I will include information on the Yamnaya who appear to have been the mythical proto-Indo-European tribe that expanded East and West and spawned the languages that now dominate half the planet.  Not bad for a bunch of bronze age horsemen from the steppes.  I’d like to touch on especially some of the lesser known nations of Europe, the Georgians, the Lithuanians, the Letts, the Finns and others.  this will serve the dual purpose of allowing me to produce interesting and upbeat content and at the same time satisfy my curiosity about things I’ve always wanted to know.

But just to show I’m not an Indo-European chauvinist, (well actually I am), I’ll include information on the Basques.  These seem to be the descendants of the oldest inhabitants of Europe from a time before the Indo-European ancestors came on the scene.  Or at least before their languages began to dominate.  And I won’t neglect our neighbors to the east.  The river valley civilizations of the Near East were the source of agriculture that was the basis for organized human life on the planet.  So I’ll throw the Sumerians in just to show I’m a sport.  Do I have to include the Egyptians?  I guess I might.  Without them we wouldn’t have had those mummy movies.  Well, we’ll see.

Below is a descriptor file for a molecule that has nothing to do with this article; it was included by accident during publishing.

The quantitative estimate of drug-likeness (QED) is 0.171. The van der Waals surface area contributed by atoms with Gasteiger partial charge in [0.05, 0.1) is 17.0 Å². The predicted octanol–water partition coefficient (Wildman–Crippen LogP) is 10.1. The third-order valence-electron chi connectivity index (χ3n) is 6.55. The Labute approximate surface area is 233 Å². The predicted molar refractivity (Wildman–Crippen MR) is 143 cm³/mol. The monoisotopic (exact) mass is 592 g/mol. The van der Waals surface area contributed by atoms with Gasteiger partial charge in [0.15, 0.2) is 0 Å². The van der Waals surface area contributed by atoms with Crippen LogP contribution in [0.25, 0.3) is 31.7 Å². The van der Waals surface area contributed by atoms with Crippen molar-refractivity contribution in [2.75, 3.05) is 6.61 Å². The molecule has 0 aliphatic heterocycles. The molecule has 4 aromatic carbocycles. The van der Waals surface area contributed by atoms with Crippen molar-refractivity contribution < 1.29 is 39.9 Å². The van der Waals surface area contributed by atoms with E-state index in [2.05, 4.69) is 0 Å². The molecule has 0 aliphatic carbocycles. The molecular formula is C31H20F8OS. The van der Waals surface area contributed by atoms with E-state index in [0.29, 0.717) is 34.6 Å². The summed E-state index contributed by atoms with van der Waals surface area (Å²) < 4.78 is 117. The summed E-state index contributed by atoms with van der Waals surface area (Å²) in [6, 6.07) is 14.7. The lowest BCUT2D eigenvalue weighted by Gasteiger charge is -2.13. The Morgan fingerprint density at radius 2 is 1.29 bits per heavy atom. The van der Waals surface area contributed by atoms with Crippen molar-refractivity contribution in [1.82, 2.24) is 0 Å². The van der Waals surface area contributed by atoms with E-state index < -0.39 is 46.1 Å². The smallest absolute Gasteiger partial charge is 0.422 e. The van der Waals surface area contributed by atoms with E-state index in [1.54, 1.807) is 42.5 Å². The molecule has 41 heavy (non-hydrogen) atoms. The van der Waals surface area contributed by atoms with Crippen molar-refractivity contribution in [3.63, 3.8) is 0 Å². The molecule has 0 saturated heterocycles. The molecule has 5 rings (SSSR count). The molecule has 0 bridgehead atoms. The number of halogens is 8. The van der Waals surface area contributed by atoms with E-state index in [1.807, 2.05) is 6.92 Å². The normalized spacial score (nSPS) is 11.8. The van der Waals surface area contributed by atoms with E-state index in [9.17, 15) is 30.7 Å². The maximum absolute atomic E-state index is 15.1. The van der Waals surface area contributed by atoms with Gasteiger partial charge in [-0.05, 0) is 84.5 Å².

And I mean to trudge on through the third season of Star Trek.  I’ve been dragging my feet because it is a terrible season.  But I’ve promised myself I’ll finish it.  As I’ve mentioned I intend to review Jackie Gleason’s classic 39 episodes of “The Honeymooners” series.  But I probably need to at least start into the Star Trek work to allow myself the reward of watching something fun like the Honeymooners.

The endless rain here in New England continues.  I’ve adapted to the annoying reality of it but I do hope that the second half of July returns to the normal hot dry summer I prefer.  Well, we’ll see.

So this may be a slow day.  I’ll write what the mood provides and enjoy a dinner out for once.  I’m bringing Camera Girl to our favorite Chinese restaurant and we’ll embrace the Orient for a change.